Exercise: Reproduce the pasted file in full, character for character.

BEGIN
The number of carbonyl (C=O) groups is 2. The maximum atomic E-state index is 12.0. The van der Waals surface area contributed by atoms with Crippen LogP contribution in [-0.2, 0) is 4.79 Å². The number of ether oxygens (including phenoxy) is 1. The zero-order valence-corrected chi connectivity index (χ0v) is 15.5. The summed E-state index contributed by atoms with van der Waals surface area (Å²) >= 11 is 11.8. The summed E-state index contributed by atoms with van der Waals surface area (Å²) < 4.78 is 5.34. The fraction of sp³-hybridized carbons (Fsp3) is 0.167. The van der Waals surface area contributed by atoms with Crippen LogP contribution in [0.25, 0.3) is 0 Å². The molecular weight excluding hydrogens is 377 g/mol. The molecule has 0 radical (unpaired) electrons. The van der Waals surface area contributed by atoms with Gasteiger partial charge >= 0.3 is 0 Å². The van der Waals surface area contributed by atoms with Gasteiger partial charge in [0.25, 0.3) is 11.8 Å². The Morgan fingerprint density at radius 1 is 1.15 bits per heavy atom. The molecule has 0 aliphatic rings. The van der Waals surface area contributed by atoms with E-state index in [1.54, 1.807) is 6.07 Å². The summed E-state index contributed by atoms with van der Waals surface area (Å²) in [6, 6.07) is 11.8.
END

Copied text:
The number of carbonyl (C=O) groups is 2. The maximum atomic E-state index is 12.0. The van der Waals surface area contributed by atoms with Crippen LogP contribution in [-0.2, 0) is 4.79 Å². The number of ether oxygens (including phenoxy) is 1. The zero-order valence-corrected chi connectivity index (χ0v) is 15.5. The summed E-state index contributed by atoms with van der Waals surface area (Å²) >= 11 is 11.8. The summed E-state index contributed by atoms with van der Waals surface area (Å²) < 4.78 is 5.34. The fraction of sp³-hybridized carbons (Fsp3) is 0.167. The van der Waals surface area contributed by atoms with Crippen LogP contribution in [0.25, 0.3) is 0 Å². The molecular weight excluding hydrogens is 377 g/mol. The molecule has 0 radical (unpaired) electrons. The van der Waals surface area contributed by atoms with Gasteiger partial charge >= 0.3 is 0 Å². The van der Waals surface area contributed by atoms with Gasteiger partial charge in [0.25, 0.3) is 11.8 Å². The Morgan fingerprint density at radius 1 is 1.15 bits per heavy atom. The molecule has 0 aliphatic rings. The van der Waals surface area contributed by atoms with E-state index in [1.54, 1.807) is 6.07 Å². The summed E-state index contributed by atoms with van der Waals surface area (Å²) in [6, 6.07) is 11.8.